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My Pet World: Reader offers more tips for a dog afraid of his home

Cathy M. Rosenthal, Tribune Content Agency on

You had a question from Wisconsin about a rescue dog who was scared of his home, but fine everywhere else. I am having the opposite problem. We rescued a mixed Terrier two months ago from Texas. She is now nine months and healthy. She is very good with my husband and me but is scared of anyone else, including my 20-year-old granddaughter who lives most of the time with us.

We take her with us whenever we can, but she growls and barks at other people. She is not mad, just scared. She doesn't like treats (and I have tried so many). Otherwise, I would carry them and have people give them to her and tell her "good dog."

She doesn't even want to go out to the bathroom without us having to just make her go. If there is anyone outside, she will run for the house. She is getting better with our 20-year-old cat but is very jealous. She loves to sit with us and if I am on the computer, she is right at my feet. She loves toys. We went to puppy kindergarten and passed but she was nervous. I don't know how to help her feel less nervous.

— Dineen Rivera, Portland, CT

Dear Dineen,

I think you’re right; she’s afraid. She’s experienced a lot in her short life, but there are several ways you can help her adjust. First, dogs who don’t like treats simply need a more high-value treat to tempt them. Look for dog food in a roll (sometimes in a freezer in the store), slice it into discs, and then cut it into further bits. Hold off on feeding her, so she is hungry enough to try these “treats” and realize she likes them. It also can help to delay a meal when she is meeting someone new, so she will be in a better position to accept the treats from the others.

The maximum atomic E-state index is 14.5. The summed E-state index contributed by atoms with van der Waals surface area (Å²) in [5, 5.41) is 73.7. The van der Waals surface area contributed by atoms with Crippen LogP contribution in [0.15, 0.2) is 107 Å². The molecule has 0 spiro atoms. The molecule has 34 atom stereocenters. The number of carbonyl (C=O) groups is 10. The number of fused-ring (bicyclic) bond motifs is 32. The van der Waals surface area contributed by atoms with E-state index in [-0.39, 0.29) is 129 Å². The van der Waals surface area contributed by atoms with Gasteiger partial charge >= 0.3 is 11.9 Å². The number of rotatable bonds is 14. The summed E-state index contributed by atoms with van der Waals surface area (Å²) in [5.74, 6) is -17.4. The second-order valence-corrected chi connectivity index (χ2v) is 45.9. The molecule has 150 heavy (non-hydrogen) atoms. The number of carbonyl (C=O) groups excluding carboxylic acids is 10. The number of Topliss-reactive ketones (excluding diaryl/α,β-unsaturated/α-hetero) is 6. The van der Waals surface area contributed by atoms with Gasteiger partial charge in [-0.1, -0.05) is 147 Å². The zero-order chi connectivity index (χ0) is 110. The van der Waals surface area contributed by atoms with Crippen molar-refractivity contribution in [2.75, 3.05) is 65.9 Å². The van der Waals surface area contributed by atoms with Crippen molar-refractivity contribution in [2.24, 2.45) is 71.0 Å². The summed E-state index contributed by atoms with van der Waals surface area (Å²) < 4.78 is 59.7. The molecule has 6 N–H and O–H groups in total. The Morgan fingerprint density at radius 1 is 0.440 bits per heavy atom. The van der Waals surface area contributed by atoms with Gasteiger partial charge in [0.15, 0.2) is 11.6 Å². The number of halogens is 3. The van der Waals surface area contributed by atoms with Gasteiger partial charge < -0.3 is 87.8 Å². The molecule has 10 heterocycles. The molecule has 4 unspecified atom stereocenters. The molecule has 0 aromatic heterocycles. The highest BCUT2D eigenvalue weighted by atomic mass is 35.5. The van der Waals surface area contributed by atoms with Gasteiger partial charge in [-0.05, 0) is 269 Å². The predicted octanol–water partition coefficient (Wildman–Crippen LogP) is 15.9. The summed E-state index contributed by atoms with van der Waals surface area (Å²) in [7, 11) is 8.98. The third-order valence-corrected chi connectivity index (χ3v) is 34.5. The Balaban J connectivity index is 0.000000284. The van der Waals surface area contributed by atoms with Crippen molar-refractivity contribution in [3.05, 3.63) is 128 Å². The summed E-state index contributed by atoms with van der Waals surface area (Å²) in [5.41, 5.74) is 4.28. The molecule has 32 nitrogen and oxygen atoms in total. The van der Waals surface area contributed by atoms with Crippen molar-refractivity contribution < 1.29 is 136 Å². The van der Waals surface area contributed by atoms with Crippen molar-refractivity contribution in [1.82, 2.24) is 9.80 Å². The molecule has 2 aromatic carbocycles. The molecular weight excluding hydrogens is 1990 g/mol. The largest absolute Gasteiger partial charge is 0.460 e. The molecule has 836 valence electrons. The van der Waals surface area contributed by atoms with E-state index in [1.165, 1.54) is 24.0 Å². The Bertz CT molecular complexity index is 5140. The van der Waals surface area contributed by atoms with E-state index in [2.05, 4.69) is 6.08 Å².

Stick with the training. It helps build her confidence and creates a bond with you. Ask your granddaughter to help train her. You can always replace a treat with a pat on the head after each command, but high-value treats usually will work.

Also, consider over-the-counter calming chews and, in this instance, the calming shirt/wraps, as noted above.

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(Cathy M. Rosenthal is a longtime animal advocate, author, columnist and pet expert who has more than 25 years in the animal welfare field. Send your pet questions, stories and tips to cathy@petpundit.com. Please include your name, city, and state. You can follow her @cathymrosenthal.)

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